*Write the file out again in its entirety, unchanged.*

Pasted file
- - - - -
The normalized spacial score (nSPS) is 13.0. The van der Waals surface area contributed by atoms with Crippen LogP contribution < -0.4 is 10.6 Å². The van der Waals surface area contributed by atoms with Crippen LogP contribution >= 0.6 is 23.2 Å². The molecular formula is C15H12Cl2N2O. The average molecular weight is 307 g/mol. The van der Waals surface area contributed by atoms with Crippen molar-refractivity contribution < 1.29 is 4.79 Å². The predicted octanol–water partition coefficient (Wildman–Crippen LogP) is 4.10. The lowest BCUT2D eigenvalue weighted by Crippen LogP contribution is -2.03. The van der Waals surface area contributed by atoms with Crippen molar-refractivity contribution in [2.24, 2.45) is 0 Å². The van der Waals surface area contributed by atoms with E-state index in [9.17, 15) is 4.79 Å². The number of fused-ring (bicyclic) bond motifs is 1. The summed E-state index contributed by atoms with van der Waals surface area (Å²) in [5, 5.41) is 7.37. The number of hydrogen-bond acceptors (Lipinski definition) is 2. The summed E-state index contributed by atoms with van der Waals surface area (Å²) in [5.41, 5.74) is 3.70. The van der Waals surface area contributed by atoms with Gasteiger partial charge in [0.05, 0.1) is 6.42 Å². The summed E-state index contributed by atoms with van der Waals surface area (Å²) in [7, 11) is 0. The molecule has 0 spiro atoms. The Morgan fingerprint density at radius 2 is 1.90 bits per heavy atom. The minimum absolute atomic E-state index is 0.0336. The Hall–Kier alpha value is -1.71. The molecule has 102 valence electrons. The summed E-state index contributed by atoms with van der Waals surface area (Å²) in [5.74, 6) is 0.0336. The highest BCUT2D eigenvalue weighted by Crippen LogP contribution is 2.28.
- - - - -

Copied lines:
The normalized spacial score (nSPS) is 13.0. The van der Waals surface area contributed by atoms with Crippen LogP contribution < -0.4 is 10.6 Å². The van der Waals surface area contributed by atoms with Crippen LogP contribution >= 0.6 is 23.2 Å². The molecular formula is C15H12Cl2N2O. The average molecular weight is 307 g/mol. The van der Waals surface area contributed by atoms with Crippen molar-refractivity contribution < 1.29 is 4.79 Å². The predicted octanol–water partition coefficient (Wildman–Crippen LogP) is 4.10. The lowest BCUT2D eigenvalue weighted by Crippen LogP contribution is -2.03. The van der Waals surface area contributed by atoms with Crippen molar-refractivity contribution in [2.24, 2.45) is 0 Å². The van der Waals surface area contributed by atoms with E-state index in [9.17, 15) is 4.79 Å². The number of fused-ring (bicyclic) bond motifs is 1. The summed E-state index contributed by atoms with van der Waals surface area (Å²) in [5, 5.41) is 7.37. The number of hydrogen-bond acceptors (Lipinski definition) is 2. The summed E-state index contributed by atoms with van der Waals surface area (Å²) in [5.41, 5.74) is 3.70. The van der Waals surface area contributed by atoms with Gasteiger partial charge in [0.05, 0.1) is 6.42 Å². The summed E-state index contributed by atoms with van der Waals surface area (Å²) in [7, 11) is 0. The molecule has 0 spiro atoms. The Morgan fingerprint density at radius 2 is 1.90 bits per heavy atom. The minimum absolute atomic E-state index is 0.0336. The Hall–Kier alpha value is -1.71. The molecule has 102 valence electrons. The summed E-state index contributed by atoms with van der Waals surface area (Å²) in [5.74, 6) is 0.0336. The highest BCUT2D eigenvalue weighted by Crippen LogP contribution is 2.28.